The Bible has played a formative and diverse part in English literature over many centuries. Its stories, its politics, its poetic forms, its theological and philosophical demands have been encountered in numerous ways, such that every era has in effect reinvented the Bible. Its language, and the way in which the idioms of its translation have seeped into the marrow of English, render it an essential part of literary history. It is a text that has no proprietor, and no equal as a work of public property, liable to both revolutionary and conservative appropriations. It has provided and continues to provide an unfathomably wide range of religious and spiritual visions. It has been both lauded and, at times, detested, but has at no point been other than central to western and world culture.
This module will explore these, and other difficult and fascinating questions in relation to a rich range of literary, historical, and theoretical works. It will give you a solid grasp of a range of biblical texts – Genesis, Judges, Samuel, Job, the Gospels and others - looked at in parallel with works which re-imagine, re-write and re-focus the original text (authors such as Milton, Blake, Atwood, Heller, Hurston, Coetzee) and a range of critical and theological theory. It will look at key moments in its diverse reception history from the early to the modern period and explore ways in which writers and artists have engaged with the Bible on the level of story, hermeneutics and poetics. Aside from its integration into works of literature, the module will also consider the poetics of the biblical text itself – whose stories are ubiquitous and so well-known as to exist almost at the level of folk-tale – looking at the ‘literary’ nature of the text, as well as a range of feminist, postcolonial and postmodern hermeneutic approaches.
Module will run
Autumn Term 2020-21
The aims of this module are:
to introduce students to key debates about the relationship between the Bible and Literature across a broad historical span
to encourage students to relate theological-philosophical, historiographical, and theoretical debates on the Bible to the individual literary texts
to enable students to develop skills in close reading and argumentation in relation to a clearly defined thematic focus
to enable students to develop skills in group work in relation to a clearly defined thematic focus
Module learning outcomes
The key aim of this module is to gain a substantial knowledge of the Bible as literary text and its influence in literature, from a variety of perspectives. Students will be asked to develop their skills of literary application and the connections between disparate texts. By the end of the module, students should be able to demonstrate:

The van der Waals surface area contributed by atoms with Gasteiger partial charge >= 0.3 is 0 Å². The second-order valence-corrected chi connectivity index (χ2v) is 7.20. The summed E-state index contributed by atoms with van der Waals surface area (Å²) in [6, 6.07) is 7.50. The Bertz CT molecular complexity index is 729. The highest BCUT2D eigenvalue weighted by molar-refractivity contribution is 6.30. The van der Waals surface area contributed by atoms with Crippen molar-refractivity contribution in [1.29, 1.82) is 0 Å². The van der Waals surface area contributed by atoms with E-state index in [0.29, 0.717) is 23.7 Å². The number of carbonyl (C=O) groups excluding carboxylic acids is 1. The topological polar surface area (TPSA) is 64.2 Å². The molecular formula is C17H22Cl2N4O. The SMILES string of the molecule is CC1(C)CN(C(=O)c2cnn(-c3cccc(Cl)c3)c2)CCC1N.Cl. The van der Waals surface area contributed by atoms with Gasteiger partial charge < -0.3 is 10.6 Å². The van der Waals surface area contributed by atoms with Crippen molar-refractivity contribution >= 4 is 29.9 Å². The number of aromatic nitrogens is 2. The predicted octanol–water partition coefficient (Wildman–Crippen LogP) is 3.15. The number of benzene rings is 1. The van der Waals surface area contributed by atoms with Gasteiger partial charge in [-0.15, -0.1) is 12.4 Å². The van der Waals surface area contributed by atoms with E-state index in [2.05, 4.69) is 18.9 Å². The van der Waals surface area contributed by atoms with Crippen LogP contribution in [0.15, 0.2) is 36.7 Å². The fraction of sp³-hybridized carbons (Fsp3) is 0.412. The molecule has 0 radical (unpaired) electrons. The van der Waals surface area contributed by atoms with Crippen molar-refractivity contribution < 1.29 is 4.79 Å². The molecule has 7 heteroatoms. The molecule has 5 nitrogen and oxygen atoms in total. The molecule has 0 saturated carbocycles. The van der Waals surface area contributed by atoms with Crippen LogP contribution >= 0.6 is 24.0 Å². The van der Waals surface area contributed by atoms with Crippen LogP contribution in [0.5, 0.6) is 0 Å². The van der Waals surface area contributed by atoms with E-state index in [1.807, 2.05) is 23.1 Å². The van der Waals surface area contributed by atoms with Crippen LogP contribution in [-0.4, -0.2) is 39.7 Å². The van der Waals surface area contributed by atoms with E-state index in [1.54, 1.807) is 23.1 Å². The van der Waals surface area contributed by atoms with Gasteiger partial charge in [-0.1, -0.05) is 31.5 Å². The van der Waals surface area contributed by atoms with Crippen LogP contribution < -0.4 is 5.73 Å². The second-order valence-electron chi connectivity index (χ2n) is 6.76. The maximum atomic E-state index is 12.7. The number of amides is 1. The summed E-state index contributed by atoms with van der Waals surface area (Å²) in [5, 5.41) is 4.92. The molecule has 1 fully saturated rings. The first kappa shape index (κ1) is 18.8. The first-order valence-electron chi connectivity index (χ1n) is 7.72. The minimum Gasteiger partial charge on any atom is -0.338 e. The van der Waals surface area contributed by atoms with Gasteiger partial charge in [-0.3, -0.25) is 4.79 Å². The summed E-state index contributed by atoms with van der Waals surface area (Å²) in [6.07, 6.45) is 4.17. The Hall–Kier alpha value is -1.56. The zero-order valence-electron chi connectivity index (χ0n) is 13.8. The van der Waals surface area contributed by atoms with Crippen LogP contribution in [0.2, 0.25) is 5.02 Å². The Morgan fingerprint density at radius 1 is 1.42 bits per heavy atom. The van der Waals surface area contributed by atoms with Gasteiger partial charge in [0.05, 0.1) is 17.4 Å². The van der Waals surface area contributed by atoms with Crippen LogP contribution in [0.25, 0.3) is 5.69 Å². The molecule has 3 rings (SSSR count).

knowledge of the major genres of biblical literature;
knowledge of a series of literary reconstructions of, responses to and meditations on the Bible;
knowledge of the cultures of the Bible, the poetics of the Bible and the practices of literary appropriation;
skills in close reading and the detailed comparison of poems with their literary models, and analytic skills in marshalling and presenting arguments.
% of module mark
Essay/coursework Essay 3000 words
Special assessment rules
Additional assessment information
You will be given the opportunity to hand in a 1000 word formative essay in the term in which the module is taught (usually in the week 7 seminar). Material from this essay may be re-visited in your summative essay and it is therefore an early chance to work through material that might be used in assessed work. This essay will be submitted in hard copy and your tutor will annotate it and return it two weeks later (usually in your week 9 seminar). Summary feedback will be uploaded to your eVision account. All students will have the opportunity to give an in-class individual presentation during a seminar in weeks 2-9.
% of module mark
Essay/coursework Essay 3000 words
You will receive feedback on all assessed work within the University deadline, and will often receive it more quickly. The purpose of feedback is to inform your future work; it is designed to help you to improve your work, and the Department also offers you help in learning from your feedback. If you do not understand your feedback or want to talk about your ideas further you can discuss it with your tutor or your supervisor, during their Open Office Hours
For more information about the feedback you will receive for your work, see the department's Guide to Assessment
The reading list will vary from year to year; you are expected to have a hard copy of the King James Bible, also known as Authorised version (or AV), but NOT the ‘New KJV’ (‘NKJB’ or ‘NKJV’). Typically, we will look at Genesis, Exodus, Samuel, Book of Job, Song of Songs, some of the prophets, the Gospel of Luke, Revelation. You will be told what books to read alongside this, but in recent years we have looked at
Naguib Mahouz, Children of the Alley (Anchor, 1997)
Joseph Heller, God Knows (Prentice Hall, 1997)
Margaret Atwood, The Handmaid’s Tale (Vintage, 1996)
J.M. Coetzee, The Childhood of Jesus (Vintage, 2014)
Cormac McCarthy, The Road (Picador, 2010)
Allen Ginsburg, Howl, Kaddish and other poems (Penguin, 2009)
Elizabeth Smart, By Grand Central Station I Sat Down and Wept (Fourth Estate, 2015)
Zora Neale Hurston, Moses, Man of the Mountain (Harper Perennial, 2009)
John Milton’s Samson Agonistes, in The Complete Shorter Poems ed. John Cary (Longman, 2006).